Trump victory sends shock waves through universities
[This is an article from The Chronicle of Higher Education, America’s leading higher education publication. It is presented here under an agreement with University World News.]
Trump’s win represented one of the most surprising results in a presidential election in decades. He defeated Hillary Clinton, the Democratic nominee and former secretary of state, thanks in large part to a groundswell of populist support among white, working-class voters without college degrees.
During the campaign, he angered many Americans with pronouncements and policy proposals that singled out Muslims, Hispanics and African-Americans, among other groups, potentially frightening off international students, and he earned widespread condemnation for his remarks and his actions toward women.
Trump overcame sagging poll numbers in the weeks leading up to the election, which had predicted a comfortable win for Clinton.
Now that the prospect of a Trump presidency has become a reality, students, professors, and others in higher education are left to wonder how the business mogul and former reality-television star will treat colleges and universities in an administration that very well may prove as unconventional and unprecedented as the campaign itself.
For much of the race, Trump offered few clues about his specific plans for higher education. During the Republican primary fight, he received significant attention over fraud claims and lawsuits related to Trump University, a shuttered venture that offered training seminars in business and real estate.
Those claims faded from the headlines as the campaign progressed, but nothing resembling a true higher education platform emerged in their place. He did speak about higher education last month at a rally in Ohio, but he focused much of his attention on an income-based repayment plan that observers described as generous to student-loan borrowers.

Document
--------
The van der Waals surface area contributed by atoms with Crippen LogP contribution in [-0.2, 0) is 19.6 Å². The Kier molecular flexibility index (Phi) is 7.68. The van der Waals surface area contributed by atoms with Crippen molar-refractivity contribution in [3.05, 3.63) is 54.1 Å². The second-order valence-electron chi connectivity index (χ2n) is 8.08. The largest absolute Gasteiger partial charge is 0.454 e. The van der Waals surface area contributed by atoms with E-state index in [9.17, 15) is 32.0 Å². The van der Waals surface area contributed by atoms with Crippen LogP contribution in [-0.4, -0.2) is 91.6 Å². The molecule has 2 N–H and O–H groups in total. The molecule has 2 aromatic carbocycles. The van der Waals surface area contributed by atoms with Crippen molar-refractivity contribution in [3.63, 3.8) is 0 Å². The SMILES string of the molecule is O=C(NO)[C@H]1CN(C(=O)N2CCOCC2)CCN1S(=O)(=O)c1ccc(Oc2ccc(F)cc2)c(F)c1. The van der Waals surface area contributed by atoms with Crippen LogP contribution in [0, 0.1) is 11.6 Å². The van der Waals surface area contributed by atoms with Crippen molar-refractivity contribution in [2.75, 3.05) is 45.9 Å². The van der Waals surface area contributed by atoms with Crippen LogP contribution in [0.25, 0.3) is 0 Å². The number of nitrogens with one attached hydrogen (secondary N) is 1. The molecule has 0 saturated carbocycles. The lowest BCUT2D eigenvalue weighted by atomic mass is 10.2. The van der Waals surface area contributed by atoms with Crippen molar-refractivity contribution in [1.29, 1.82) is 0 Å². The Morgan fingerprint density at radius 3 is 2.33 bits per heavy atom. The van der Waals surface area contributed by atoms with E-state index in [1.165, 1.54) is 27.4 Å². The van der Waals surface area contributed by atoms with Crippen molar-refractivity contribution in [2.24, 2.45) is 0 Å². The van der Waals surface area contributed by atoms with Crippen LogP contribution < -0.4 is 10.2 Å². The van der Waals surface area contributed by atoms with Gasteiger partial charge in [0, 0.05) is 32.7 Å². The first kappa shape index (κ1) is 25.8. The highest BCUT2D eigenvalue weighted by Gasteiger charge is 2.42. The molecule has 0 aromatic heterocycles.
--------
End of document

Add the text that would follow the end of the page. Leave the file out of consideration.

By the time the campaign reached its final month, some policy experts had lamented Trump’s presidential bid as a missed opportunity for Republicans to shape the public debate over higher education.
For now, the biggest and most lasting imprint of his abrasive campaign may be apparent in the charged climate on college campuses — one that could worsen after his surprise victory. Across the country, colleges have grappled with questions of diversity and inclusion that arose in part because of Trump’s divisive rhetoric.
He proved to be a deeply unpopular candidate for many people, but especially those in academe. More broadly, he proved less popular than usual among Republican nominees with college-educated white voters.
White male voters without a college degree largely powered his stunning victory. That leaves academic leaders facing an existential question: What’s their place in a society with which they now appear to be so profoundly out of touch?
As election results were called in, Franita Tolson, a professor of voting rights at Florida State University’s College of Law, said she always thought the race would be close, mainly because it’s an election that’s been notoriously hard to poll. And the polling difficulties may also be why academics were in such shock on Tuesday night, she said.
More than other elections, during this race voters felt a deep and personal connection to the candidates, and it’s a connection that’s giving academics perspective on what the world outside the ivory tower values, Tolson said.
“People also feel an emotional connection to the candidate in a way that we tend to overlook falls that would probably doom any other candidate,” Tolson said. “Politics based on emotion,” she added, are “tied to anti-intellectualism.”
The anti-intellectual movement is not just tied to the current electorate, but is reflected in state legislatures and trickles down to future generations, she said. For example, state legislatures’ discussions about the lesser value of certain majors, like those in the liberal arts, or their moves to slash funding for colleges show voters higher education isn’t a priority for elected officials.
Costs are passed onto students and their families, she said, and a pattern of anti-intellectualism is passed on to a new generation of voters.